For lunch, there is no better place to head than the dedicated food street located inside the Galaxy Broadway Resort. Based on a traditional Macau hawker style street market and featuring over 40 food stalls, you can sample a whole host of local specialities and Asian favourites. The street offers great variety amongst its numerous hawker stalls and mini restuarants ranging from local favourites like Macau egg tarts, to the Michelin starred dim sum specialist Tim Ho Wan

It’s a great place to come for a stroll while you browse the different menus and catch the aromas wafting through the air. The cuisine is mostly Chinese, but they also offer Singaporean, Thai, Japanese and Korean food as well as Portuguese. There’s entertainment on offer too in the form of jugglers, stilt walkers, and singing pedicab drivers. A few of the kiosks also sell souvenirs and various arts and crafts.

Food Street at Broadway Macau | courtesy of Galaxy Entertainment

Visit the oldest temple in Macau which gave the city its name

After lunch, head to the southeast of the Macau Peninsula where you will find the city’s oldest traditional Chinese temple. A-Ma Temple is particularly significant because it’s believed to be the temple where Macau’s name is derived from. Dedicated to the goddess Mazu, protector of seafarers and fishermen from the early 16th century; the temple consists of the Gate Pavilion, the Memorial Arch, the Prayer Hall, the Hall of Benevolence, the Hall of Guanyin, and Zhengjiao Chanlin (a Buddhist pavilion). The variety of pavilions dedicated to the worship of different deities in a single complex makes A-Ma Temple an exemplary representation of Chinese culture inspired by Confucianism.

A-Ma Temple | © Blowing Puffer Fish / Flickr

Watch the world’s biggest water show

After all that sightseeing, there is no better way to spend the evening than with a first class dinner followed by a world class show. Fortunately, Macau offers both under the same roof. Head to dinner at the two Michelin starred Chinese restaurant Jade Dragon, which is located in the City of Dreams complex. This stunning restaurant offers diners a wonderful world of contemporary Chinese gastronomy. Decorated in Jade, gold and embroidery, it all hints at the lavish nature of age old Chinese luxury and the food is no less impressive. Signature dishes include prime cut barbecue iberico pork, Macau sole, roasted boston lobster with crystal noodle and coriander, and braised vegetable with fish maw.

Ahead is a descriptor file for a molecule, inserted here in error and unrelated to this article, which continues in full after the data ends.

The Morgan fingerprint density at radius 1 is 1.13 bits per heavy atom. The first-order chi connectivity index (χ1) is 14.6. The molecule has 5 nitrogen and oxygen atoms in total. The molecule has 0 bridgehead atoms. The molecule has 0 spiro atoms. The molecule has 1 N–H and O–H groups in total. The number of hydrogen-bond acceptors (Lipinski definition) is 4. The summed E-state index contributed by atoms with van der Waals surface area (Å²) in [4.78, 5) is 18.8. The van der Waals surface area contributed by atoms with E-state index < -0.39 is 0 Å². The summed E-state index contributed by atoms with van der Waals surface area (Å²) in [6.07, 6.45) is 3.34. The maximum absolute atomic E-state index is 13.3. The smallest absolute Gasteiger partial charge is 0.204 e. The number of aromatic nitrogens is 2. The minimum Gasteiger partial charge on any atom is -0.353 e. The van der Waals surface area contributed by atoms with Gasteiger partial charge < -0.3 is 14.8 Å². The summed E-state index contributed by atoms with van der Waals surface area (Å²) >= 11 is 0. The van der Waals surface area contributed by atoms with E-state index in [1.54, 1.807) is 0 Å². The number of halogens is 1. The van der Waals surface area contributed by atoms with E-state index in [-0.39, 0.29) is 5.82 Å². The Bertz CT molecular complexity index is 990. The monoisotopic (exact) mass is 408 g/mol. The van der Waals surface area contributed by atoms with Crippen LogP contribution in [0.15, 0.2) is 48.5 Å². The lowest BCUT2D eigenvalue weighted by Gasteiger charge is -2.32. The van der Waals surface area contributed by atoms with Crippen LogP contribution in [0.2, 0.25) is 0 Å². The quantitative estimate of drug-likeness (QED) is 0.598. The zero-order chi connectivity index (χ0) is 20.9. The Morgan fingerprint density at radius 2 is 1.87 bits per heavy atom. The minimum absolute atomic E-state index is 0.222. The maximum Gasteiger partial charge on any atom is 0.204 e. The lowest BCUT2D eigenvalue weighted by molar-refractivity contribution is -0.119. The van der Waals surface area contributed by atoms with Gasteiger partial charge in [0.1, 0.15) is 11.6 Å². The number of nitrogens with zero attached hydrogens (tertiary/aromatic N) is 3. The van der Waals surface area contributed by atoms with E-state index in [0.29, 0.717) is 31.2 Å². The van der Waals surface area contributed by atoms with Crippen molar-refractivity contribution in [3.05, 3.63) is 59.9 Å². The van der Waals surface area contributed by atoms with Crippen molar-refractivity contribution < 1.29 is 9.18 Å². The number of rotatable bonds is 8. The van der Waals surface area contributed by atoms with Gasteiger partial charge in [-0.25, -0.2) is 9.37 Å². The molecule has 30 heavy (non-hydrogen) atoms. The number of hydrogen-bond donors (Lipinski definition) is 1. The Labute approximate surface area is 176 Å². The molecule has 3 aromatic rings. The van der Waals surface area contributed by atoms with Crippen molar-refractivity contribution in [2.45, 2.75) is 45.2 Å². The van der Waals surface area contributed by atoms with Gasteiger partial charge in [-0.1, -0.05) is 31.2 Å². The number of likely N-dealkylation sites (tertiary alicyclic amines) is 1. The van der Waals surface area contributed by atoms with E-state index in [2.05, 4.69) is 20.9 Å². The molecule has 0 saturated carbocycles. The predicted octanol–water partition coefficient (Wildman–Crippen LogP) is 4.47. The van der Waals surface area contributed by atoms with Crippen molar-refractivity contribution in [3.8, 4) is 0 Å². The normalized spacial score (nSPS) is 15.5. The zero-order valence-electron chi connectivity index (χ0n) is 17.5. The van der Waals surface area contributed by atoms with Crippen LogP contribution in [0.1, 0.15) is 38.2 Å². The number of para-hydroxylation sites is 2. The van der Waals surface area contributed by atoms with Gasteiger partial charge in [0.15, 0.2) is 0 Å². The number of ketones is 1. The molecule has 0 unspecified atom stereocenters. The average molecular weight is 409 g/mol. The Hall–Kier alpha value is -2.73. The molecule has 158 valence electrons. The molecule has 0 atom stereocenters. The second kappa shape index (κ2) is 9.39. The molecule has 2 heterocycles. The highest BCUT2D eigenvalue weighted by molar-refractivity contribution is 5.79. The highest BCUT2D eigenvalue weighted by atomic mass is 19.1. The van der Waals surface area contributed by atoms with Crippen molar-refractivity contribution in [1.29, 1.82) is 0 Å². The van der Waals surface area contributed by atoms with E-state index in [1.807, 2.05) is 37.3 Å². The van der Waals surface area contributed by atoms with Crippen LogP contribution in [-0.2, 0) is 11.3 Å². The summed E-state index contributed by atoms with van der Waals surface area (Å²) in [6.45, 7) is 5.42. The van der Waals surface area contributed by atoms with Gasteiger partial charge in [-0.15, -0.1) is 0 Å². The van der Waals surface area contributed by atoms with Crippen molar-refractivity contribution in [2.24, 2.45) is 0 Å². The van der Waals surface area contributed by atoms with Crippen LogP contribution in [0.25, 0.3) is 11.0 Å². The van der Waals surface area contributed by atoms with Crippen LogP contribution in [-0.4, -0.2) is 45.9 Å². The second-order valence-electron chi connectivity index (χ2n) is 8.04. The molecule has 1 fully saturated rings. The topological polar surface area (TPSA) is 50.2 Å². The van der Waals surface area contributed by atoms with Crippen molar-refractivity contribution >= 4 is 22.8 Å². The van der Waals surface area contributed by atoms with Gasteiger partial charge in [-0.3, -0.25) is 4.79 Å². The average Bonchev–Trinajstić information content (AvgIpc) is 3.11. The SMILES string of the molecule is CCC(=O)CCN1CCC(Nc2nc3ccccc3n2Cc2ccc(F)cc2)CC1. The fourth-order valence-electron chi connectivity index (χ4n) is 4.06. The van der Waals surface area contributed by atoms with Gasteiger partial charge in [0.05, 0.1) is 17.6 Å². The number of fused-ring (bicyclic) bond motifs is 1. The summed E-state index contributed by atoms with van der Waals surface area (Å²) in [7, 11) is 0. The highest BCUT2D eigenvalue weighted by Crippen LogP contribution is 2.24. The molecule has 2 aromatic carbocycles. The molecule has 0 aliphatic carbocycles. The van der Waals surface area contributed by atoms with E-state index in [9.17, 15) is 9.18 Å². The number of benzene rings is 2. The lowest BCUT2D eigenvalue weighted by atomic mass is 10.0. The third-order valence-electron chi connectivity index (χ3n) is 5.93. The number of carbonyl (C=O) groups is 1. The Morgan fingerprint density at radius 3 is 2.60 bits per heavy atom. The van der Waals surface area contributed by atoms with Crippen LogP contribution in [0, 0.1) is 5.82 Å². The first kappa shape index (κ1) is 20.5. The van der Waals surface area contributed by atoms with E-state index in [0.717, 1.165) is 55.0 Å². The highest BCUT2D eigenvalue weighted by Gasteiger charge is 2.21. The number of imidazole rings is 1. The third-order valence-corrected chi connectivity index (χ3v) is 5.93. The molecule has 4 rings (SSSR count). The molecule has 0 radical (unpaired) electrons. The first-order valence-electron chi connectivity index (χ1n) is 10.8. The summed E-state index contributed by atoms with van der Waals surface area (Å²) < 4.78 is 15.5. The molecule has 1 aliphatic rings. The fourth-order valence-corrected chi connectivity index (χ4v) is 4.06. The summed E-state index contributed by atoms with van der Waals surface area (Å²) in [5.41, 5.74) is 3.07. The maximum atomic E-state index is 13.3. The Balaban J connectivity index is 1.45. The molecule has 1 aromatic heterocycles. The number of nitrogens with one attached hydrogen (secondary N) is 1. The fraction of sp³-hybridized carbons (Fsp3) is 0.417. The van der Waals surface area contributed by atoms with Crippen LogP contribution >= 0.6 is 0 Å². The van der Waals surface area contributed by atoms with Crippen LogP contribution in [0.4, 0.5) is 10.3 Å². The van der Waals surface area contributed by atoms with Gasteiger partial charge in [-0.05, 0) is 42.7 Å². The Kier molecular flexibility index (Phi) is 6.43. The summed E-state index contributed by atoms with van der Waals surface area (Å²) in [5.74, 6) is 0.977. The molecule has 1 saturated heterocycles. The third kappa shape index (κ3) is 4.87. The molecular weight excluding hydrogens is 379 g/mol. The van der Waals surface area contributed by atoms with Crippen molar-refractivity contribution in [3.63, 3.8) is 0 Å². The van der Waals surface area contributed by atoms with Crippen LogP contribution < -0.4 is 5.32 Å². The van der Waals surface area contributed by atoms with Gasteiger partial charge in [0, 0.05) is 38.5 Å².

Following dinner, pop next door to see Macau’s iconic show, The House of Dancing Water. This show is truly a must see. It’s the world’s largest water show and is housed in its own 2,000 seat custom built theatre and cost US$250 million to create. Produced by renowned theatre director Franco Dragone, it’s 90 minutes of mind blowing action featuring some of world’s greatest gymnasts, circus artists, dancers, divers, actors, and motorcyclists. The stage transforms from a huge pool to a dry stage within seconds. The sheer technical brilliance of it will leave you in awe.

From there, if you’re game for more and feel like your luck might be in, then head on over to Macau’s most famous casino, the landmark Venentian Macao. Said to be one of the 10 largest buildings in the world, The Venetian is 980,000 sq metres in total and features 3000 hotel suites, countless restaurants and shops and 500,000 sq ft of gaming floor.

Often dubbed “the Las Vegas of the East”, Macau regularly rakes in six times more per year, in gambling revenue, than Vegas. So, if you’re visiting Macau, it seems only customary that you would try your luck in the casino. The most popular game of choice here is Baccarat and it dominates every single casino.

For those looking to bet big there are VIP rooms where bets can start at as much as one million HKD per hand. When you experience one of the casinos here, it doesn’t take long to realise why Macau is the world’s highest earning gambling destination.

House of Dancing Water Macau | Photo: Courtesy of Dragone Entertainment